The reason for the change is physiological. Front vowels drag the point of articulation toward the teeth.
The evolution of, for example, ci, was ki -> kyi -> tyi -> tj- or tsi. Similarly gi became gyi, dyi, dji.

6 Prefixes

Latin was a highly successful language lasting more than 2000 years and surviving through great leaps forward in science, engineering and the arts partly because of its ability to create new words by prefixing root words. e.g. servare and conservare (keep and keep together). It pays to learn the prefixes. They are used very consistently (in contrast to Greek say):
Prefix Meaning Example
a(b(s))- away aberrat = wanders away
ad- near adventus=coming near
circum- around circumstant=stand around
com- together conflatus=blown together
de- down deflatus=blown down
dis- apart dissectus=cut apart
e(x)- out efflatus=blown out
in- in(to) or not injectus=thrown in, insanus=not healthy
ob- against objectus=thrown against
prae- or pre- in front, before praedictus=said before
pro- forward projectus=thrown forward
re- back rejectus=thrown back
sub- up sufflatus=blown up,
trans- across transportat=carries across
Note that closed syllables often alliterate. e.g.
Note that sub- means up, not under. (Submarine is not a Latin word!). As a preposition, sub does mean below e.g. sub rosa=below the rose. Why the difference? Think of the prefix as implying movement from under (hence: up).

7 Verbs

Traditional grammars tabulate verbs into
making 864 separate endings to learn! Don’t bother.
Get by with the following:
Pretty simple eh? But there are three flies in the ointment: perfect aspect, subjunctive mood, and future. You can’t avoid the perfect; Caesar threw his bridges across the Rhine using the perfect aspect quid vide.

7.1 Perfect Aspect

The Perfect aspect originally meant completed e.g. aedificavit (has built). There had also been a simple past tense (called preterite) . The distinction was lost early in Latin’s development and aedificavit now serves ambiguously as either has built or built. To make matters worse, there is no reliable systematic pattern for the stem of the verb. Mostly a -u- or -v- is inserted before the ending, but many verbs use an -s- (from the extinct preterite form) instead, and others change the vowel. Examples:
When reading, assume the simple past meaning (rexit=he ruled) rather than the perfect (he has ruled) unless the context implies otherwise. The confusion caused by all of the above resulted in Latin adopting the periphrastic construction habet aedificatum to mean has built. This is form now used by all the Romance languages. You will see it occasionally in classical Latin.

7.2 Subjunctive

Subjunctive literally means joined-up and was used for subordinate clauses e.g. mihi dixit qui esset dives = He told me who was the rich one. Expect a subjunctive whenever you see a clause introduced by ut, qui, quod, ubi, cum, etc. If a subjunctive occurs anywhere else assume it means may (present) or might (past) (traditionally expressing wish, command, doubt, or denial).
Recognise the following as subjunctive:
The present subjunctive is conjugated as follows:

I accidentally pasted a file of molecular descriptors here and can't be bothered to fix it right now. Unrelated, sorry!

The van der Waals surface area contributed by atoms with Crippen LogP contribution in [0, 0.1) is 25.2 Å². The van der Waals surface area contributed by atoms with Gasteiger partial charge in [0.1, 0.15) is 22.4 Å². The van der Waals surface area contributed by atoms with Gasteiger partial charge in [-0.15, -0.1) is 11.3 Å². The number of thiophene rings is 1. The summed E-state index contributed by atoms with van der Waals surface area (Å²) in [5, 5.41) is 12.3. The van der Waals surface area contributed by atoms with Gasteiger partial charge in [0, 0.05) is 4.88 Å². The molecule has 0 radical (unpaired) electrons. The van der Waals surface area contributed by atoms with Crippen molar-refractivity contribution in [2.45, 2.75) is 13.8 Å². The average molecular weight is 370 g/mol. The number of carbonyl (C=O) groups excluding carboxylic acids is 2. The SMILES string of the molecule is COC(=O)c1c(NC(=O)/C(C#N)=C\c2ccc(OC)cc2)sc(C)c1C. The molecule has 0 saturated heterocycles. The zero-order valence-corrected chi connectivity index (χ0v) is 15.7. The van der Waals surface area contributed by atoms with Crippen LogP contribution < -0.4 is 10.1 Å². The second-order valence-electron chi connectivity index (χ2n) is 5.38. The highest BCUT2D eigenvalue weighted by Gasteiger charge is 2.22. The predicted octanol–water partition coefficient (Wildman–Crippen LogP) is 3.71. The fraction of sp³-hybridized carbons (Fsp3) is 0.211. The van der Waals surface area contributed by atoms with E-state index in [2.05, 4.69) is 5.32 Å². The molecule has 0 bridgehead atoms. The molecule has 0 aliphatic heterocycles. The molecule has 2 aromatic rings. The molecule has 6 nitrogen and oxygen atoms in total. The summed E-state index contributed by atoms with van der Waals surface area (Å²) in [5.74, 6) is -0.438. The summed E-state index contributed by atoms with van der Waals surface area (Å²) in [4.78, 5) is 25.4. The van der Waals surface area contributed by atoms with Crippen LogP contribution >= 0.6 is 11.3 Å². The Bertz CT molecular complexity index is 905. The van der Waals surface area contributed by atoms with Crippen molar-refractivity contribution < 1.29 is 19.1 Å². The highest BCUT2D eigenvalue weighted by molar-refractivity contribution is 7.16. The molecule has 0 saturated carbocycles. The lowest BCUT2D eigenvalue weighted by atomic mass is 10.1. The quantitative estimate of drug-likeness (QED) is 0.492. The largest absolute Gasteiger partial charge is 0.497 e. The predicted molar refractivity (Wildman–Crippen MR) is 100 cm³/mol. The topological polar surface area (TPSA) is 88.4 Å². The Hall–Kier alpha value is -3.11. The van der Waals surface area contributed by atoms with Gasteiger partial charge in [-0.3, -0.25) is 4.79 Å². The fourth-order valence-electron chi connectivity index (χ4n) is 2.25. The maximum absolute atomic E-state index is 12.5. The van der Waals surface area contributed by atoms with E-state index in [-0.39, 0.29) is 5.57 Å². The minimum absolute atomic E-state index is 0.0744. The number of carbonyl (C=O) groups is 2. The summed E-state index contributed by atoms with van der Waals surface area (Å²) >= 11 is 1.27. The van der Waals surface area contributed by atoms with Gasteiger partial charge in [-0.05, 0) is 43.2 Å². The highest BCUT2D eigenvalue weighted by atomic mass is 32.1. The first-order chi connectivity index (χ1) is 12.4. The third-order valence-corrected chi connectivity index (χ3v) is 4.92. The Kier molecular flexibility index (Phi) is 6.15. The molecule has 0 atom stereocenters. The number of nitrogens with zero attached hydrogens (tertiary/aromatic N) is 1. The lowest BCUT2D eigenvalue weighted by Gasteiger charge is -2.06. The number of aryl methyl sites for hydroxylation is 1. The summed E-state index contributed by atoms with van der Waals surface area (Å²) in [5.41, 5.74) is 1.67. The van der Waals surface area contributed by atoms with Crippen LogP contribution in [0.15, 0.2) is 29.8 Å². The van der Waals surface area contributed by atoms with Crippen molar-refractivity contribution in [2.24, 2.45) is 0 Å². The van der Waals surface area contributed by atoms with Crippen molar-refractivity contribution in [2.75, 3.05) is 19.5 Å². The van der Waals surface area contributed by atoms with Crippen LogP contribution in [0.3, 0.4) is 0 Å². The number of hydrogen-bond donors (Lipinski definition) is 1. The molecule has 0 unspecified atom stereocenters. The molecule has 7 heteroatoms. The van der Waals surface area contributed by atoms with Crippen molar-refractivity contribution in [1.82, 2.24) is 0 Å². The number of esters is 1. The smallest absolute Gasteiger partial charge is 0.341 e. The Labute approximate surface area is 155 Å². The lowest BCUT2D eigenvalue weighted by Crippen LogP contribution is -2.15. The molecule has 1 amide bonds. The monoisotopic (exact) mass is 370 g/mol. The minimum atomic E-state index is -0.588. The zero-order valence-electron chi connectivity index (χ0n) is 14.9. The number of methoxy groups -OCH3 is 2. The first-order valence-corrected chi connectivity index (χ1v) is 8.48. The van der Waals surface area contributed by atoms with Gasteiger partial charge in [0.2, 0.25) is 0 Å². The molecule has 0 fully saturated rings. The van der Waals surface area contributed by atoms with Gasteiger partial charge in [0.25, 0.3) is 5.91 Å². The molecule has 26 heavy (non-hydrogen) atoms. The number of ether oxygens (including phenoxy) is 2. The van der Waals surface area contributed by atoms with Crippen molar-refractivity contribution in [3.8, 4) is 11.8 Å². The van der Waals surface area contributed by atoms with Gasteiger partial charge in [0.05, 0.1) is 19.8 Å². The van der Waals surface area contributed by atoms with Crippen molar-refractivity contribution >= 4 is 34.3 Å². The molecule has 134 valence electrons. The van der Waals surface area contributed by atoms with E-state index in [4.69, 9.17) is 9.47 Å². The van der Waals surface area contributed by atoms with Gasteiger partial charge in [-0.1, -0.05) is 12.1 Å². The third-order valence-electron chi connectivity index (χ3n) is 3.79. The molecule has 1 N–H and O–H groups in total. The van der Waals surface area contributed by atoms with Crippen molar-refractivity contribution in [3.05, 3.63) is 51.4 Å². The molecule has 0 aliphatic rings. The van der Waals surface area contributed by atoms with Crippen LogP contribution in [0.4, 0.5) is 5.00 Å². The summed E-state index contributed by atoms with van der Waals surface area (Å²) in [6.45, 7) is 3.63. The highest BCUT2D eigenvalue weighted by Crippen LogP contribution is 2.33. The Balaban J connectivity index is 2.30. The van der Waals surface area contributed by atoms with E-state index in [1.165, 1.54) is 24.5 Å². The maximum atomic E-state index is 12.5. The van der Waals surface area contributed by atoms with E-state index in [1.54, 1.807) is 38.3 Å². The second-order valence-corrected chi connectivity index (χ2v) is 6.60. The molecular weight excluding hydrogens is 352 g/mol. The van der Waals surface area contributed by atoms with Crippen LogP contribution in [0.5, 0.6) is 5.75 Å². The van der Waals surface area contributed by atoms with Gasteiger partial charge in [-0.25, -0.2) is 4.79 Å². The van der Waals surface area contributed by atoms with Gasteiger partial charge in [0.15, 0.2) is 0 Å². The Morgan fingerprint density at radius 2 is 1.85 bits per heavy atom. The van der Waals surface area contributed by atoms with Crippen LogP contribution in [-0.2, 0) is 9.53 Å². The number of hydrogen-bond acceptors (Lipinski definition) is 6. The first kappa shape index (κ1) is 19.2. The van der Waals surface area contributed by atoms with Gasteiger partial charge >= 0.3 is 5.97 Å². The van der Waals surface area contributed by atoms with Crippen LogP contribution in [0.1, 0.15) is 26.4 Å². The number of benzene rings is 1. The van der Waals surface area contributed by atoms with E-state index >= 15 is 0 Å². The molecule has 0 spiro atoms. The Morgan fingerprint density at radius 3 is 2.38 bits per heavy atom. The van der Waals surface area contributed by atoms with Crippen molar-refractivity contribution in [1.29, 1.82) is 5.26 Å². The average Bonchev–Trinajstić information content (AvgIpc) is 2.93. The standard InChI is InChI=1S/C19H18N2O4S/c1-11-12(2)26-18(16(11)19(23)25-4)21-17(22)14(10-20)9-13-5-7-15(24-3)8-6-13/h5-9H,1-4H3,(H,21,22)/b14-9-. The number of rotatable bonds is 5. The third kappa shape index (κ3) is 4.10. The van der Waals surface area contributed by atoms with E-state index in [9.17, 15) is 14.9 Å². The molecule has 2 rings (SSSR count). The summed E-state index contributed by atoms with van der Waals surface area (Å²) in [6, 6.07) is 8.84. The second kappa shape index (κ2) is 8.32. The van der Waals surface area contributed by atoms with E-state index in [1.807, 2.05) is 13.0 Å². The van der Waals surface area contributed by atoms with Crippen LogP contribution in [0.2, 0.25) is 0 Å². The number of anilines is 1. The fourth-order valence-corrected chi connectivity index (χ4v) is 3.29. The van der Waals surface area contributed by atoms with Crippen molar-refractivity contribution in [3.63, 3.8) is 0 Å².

7.3 Persons

For the record, the complete set of person endings is (Note the perfect aspect has different endings).
Person Ending Passive Command Perfect
1: I -o or -m -or -i
2: You -s -ris remove the -s -isti
3: He -t -tur -t
1:We -mus -mur -imus
2:You -tis -mini -te -istis
3:They -nt -ntur -erunt

7.4 Future

The simple future tense has 2 forms:
In common speech a new periphrastic construction of -re (infinitive) followed by the appropriate form for habere=have. e.g. amare habet = he will love (cf French aimera) was used for the future tense. You may see this in later Latin texts.

7.5 Exceptions

All languages have irregular verbs (verbs which do not conform to normal patterns). They survive usually because they are very frequently used. Words such as be, go, have, etc.
You need to learn the verbs esse = to be and ire=to go in all their guises.
Means Present Future Imperfect Perfect Subjunctive
esse be est, sunt ero, erunt erat, erant fuit, fuerunt sim, sint
ire go it, eunt ibit, ibunt iebat, iebant i(v)it, i(v)erunt eat, eant
ferre bear fert, ferunt fer ferrebat, ferrebant tulit, tulerunt ferat, ferant

7.6 Participles

Verb stems have endings which mean -ing. They can be adjectives or nouns (gerunds).
Participles are sparse (not all tenses and voices have them). For example there is
Tense Ending Meaning Example
present -ens, -entem, -ente, etc ...-ing luna fulgente,= with the moon shining,
-endus, -endum, -endo, etc needing to be ...ex haec legenda=these things needing to be read
future -tur- about to ... morituri Caesarem salutant= about to die they salute Caesar
past -tus, -tum, -to, etc having been...ed his dictis=with these things having been said

7.7 Verbal Nouns

Gerunds are -ing nouns and are neuter. They have the form -endum, -endum, -endo. You cannot distinguish them from gerundives which are ing adjectives except by context. The infinitive form is also a verbal noun.
Verbal Noun Meaning Example
legendum reading legendo discunt=with reading they learn
laborare to work laborare est orare= to work is to pray